I’ve initially asked the question about cascade-deleting in the google group more than 2 years ago and come a log way since then (including working with @Morlack at a similar cascading use-case in a 1-on-1 session during AxonIQ consultancy, which - I think, if I guess it right - he also indirectly references in his post :slight_smile: ).

I’m coincidentially at the moment working on refactoring some patterns of the cascade deletion I created back then, so this is all quite fresh in my mind. There are two things I like to mention on the discussion:

Regarding the last question of @Morlack (separate child aggregates vs aggregate members): for us it was also the performance requirement, as 1 project could contain 100s of images and moreover 1 image 10.000s of annotations which would add up to a single aggregate having a huge number of events pretty fast. Since @Morlack you state that this level of performance requirement is very rare, can this be a sign of a bad design/modeling of the domain? And to the whole Axon community: how do you handle large parent-child relationships with Axon Framework differently? Are there other patterns how to model large parent-child relationships properly in DDD?

The second thing is about propagating commands down a tree using a command → event → command propagation: We encountered some serious issues with that pattern.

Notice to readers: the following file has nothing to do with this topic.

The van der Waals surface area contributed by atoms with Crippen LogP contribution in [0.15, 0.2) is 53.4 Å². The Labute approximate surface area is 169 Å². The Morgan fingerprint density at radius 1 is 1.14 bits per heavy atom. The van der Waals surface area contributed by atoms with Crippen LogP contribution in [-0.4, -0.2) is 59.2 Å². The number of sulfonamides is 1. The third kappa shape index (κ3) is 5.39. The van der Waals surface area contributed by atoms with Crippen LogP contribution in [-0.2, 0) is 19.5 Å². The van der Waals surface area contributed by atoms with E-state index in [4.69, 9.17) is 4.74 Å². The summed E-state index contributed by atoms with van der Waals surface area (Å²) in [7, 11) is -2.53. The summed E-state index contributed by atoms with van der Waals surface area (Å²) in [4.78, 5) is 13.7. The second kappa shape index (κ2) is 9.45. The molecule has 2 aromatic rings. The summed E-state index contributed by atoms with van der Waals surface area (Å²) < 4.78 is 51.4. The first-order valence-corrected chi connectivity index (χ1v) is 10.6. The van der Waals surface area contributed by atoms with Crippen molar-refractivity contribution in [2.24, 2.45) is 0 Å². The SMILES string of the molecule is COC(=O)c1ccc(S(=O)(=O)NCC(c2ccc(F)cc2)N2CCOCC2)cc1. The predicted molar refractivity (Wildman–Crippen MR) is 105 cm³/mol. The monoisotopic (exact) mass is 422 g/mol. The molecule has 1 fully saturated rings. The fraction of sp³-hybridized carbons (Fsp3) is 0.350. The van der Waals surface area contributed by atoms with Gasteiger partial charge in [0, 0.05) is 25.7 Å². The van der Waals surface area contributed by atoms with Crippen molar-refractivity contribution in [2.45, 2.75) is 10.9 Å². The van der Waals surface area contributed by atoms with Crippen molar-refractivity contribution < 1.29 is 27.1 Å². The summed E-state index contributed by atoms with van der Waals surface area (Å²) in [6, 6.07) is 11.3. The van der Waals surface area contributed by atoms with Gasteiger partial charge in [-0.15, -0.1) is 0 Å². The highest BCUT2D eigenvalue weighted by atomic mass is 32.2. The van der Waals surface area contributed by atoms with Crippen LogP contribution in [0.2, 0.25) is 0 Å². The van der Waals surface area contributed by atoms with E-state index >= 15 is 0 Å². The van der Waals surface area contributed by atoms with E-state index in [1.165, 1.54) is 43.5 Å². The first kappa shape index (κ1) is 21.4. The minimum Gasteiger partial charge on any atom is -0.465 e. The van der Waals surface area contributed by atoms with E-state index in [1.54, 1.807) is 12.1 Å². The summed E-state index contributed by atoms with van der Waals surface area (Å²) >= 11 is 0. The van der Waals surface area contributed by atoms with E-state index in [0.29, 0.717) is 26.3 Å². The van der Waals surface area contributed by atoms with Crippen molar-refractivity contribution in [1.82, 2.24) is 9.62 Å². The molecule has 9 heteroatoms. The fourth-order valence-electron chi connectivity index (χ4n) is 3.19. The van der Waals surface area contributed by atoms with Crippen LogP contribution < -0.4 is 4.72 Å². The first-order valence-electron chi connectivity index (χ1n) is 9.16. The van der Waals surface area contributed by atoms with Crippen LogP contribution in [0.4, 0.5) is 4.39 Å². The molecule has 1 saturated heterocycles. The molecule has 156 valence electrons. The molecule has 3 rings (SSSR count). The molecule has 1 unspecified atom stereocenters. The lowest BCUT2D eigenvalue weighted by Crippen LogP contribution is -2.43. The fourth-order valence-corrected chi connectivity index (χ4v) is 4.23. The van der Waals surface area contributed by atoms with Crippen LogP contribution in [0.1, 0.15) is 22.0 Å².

• Every time a command is sent from within an existing unit of work, the cleanup phase of that command is attached to the UoW and (if routed to the same application instance) the parent unit of work is only finished when all child UoWs are finished - this blocked the first parent for the whole process. This hit us fully, because we were using only a single aplication instance and CommandGateway#sendAndWait for propagating - but even if you’re using multiple application instances, you cannot know which id-‘segments’ are processed on which instance. We ran out of database connections for the axon framework db connection pool pretty fast because of this behaviour when processing a large tree of objects. To be honest, I think I never fully understood everything that went on in the depths of the framework regarding that part :frowning: - as of now we refactored that whole cascading use-case and avoid the pattern at all.